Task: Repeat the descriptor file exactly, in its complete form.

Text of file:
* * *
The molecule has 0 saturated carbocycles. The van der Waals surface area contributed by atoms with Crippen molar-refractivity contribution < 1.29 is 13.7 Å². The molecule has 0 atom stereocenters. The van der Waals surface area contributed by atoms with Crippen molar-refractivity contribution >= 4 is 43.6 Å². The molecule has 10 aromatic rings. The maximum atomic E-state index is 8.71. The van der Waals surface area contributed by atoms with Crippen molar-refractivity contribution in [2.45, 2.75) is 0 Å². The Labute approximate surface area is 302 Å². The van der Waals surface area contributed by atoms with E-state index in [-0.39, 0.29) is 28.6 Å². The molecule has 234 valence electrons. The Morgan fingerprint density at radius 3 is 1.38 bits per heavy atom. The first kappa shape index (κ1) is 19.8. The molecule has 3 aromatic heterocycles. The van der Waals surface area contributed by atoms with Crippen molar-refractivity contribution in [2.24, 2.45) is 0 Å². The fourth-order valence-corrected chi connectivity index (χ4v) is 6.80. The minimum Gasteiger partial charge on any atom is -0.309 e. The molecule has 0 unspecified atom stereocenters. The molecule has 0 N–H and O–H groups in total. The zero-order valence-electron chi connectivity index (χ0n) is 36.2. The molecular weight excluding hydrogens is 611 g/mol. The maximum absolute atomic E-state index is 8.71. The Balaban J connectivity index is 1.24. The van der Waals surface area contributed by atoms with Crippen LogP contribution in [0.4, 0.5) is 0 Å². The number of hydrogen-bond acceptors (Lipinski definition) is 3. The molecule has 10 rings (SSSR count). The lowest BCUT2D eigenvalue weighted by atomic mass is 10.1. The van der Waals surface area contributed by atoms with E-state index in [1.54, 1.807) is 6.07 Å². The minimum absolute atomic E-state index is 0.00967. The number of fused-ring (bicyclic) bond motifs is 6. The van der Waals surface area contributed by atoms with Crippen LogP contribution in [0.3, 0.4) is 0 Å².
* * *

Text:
The molecule has 0 saturated carbocycles. The van der Waals surface area contributed by atoms with Crippen molar-refractivity contribution < 1.29 is 13.7 Å². The molecule has 0 atom stereocenters. The van der Waals surface area contributed by atoms with Crippen molar-refractivity contribution >= 4 is 43.6 Å². The molecule has 10 aromatic rings. The maximum atomic E-state index is 8.71. The van der Waals surface area contributed by atoms with Crippen molar-refractivity contribution in [2.45, 2.75) is 0 Å². The Labute approximate surface area is 302 Å². The van der Waals surface area contributed by atoms with E-state index in [-0.39, 0.29) is 28.6 Å². The molecule has 234 valence electrons. The Morgan fingerprint density at radius 3 is 1.38 bits per heavy atom. The first kappa shape index (κ1) is 19.8. The molecule has 3 aromatic heterocycles. The van der Waals surface area contributed by atoms with Crippen molar-refractivity contribution in [2.24, 2.45) is 0 Å². The fourth-order valence-corrected chi connectivity index (χ4v) is 6.80. The minimum Gasteiger partial charge on any atom is -0.309 e. The molecule has 0 unspecified atom stereocenters. The molecule has 0 N–H and O–H groups in total. The zero-order valence-electron chi connectivity index (χ0n) is 36.2. The molecular weight excluding hydrogens is 611 g/mol. The maximum absolute atomic E-state index is 8.71. The Balaban J connectivity index is 1.24. The van der Waals surface area contributed by atoms with Crippen LogP contribution in [0.4, 0.5) is 0 Å². The number of hydrogen-bond acceptors (Lipinski definition) is 3. The molecule has 10 rings (SSSR count). The lowest BCUT2D eigenvalue weighted by atomic mass is 10.1. The van der Waals surface area contributed by atoms with E-state index in [1.54, 1.807) is 6.07 Å². The minimum absolute atomic E-state index is 0.00967. The number of fused-ring (bicyclic) bond motifs is 6. The van der Waals surface area contributed by atoms with Crippen LogP contribution in [0.3, 0.4) is 0 Å².